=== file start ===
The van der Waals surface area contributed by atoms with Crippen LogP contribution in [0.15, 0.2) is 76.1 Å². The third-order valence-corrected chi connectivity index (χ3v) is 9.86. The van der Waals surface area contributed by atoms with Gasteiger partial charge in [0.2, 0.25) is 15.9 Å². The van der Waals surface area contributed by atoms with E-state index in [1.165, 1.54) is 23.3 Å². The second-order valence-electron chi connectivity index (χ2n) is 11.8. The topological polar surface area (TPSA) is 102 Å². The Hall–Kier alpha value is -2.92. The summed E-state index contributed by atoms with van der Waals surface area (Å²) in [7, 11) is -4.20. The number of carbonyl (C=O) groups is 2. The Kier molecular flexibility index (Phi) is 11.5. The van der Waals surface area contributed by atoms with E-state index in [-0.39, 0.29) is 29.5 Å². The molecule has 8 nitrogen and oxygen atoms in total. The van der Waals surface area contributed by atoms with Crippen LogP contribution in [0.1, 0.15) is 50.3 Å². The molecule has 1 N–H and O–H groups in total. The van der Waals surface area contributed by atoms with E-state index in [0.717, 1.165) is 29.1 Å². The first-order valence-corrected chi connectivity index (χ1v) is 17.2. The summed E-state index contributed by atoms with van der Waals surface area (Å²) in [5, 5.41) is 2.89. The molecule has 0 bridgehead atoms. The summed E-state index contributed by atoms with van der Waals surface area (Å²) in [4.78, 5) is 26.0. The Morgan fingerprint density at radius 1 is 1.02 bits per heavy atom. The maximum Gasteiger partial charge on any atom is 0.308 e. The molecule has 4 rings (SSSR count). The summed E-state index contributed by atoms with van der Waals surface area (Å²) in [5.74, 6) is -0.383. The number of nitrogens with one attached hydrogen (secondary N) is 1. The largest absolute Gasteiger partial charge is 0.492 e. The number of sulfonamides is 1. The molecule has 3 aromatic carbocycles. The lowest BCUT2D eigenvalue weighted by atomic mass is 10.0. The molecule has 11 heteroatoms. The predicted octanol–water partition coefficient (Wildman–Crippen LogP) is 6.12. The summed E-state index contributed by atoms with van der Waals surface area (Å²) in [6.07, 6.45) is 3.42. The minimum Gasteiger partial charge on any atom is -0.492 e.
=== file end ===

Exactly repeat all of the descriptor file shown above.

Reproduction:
The van der Waals surface area contributed by atoms with Crippen LogP contribution in [0.15, 0.2) is 76.1 Å². The third-order valence-corrected chi connectivity index (χ3v) is 9.86. The van der Waals surface area contributed by atoms with Gasteiger partial charge in [0.2, 0.25) is 15.9 Å². The van der Waals surface area contributed by atoms with E-state index in [1.165, 1.54) is 23.3 Å². The second-order valence-electron chi connectivity index (χ2n) is 11.8. The topological polar surface area (TPSA) is 102 Å². The Hall–Kier alpha value is -2.92. The summed E-state index contributed by atoms with van der Waals surface area (Å²) in [7, 11) is -4.20. The number of carbonyl (C=O) groups is 2. The Kier molecular flexibility index (Phi) is 11.5. The van der Waals surface area contributed by atoms with E-state index in [-0.39, 0.29) is 29.5 Å². The molecule has 8 nitrogen and oxygen atoms in total. The van der Waals surface area contributed by atoms with Crippen LogP contribution in [0.1, 0.15) is 50.3 Å². The molecule has 1 N–H and O–H groups in total. The van der Waals surface area contributed by atoms with E-state index in [0.717, 1.165) is 29.1 Å². The first-order valence-corrected chi connectivity index (χ1v) is 17.2. The summed E-state index contributed by atoms with van der Waals surface area (Å²) in [5, 5.41) is 2.89. The molecule has 0 bridgehead atoms. The summed E-state index contributed by atoms with van der Waals surface area (Å²) in [4.78, 5) is 26.0. The Morgan fingerprint density at radius 1 is 1.02 bits per heavy atom. The maximum Gasteiger partial charge on any atom is 0.308 e. The molecule has 4 rings (SSSR count). The summed E-state index contributed by atoms with van der Waals surface area (Å²) in [5.74, 6) is -0.383. The number of nitrogens with one attached hydrogen (secondary N) is 1. The largest absolute Gasteiger partial charge is 0.492 e. The number of sulfonamides is 1. The molecule has 3 aromatic carbocycles. The lowest BCUT2D eigenvalue weighted by atomic mass is 10.0. The molecule has 11 heteroatoms. The predicted octanol–water partition coefficient (Wildman–Crippen LogP) is 6.12. The summed E-state index contributed by atoms with van der Waals surface area (Å²) in [6.07, 6.45) is 3.42. The minimum Gasteiger partial charge on any atom is -0.492 e.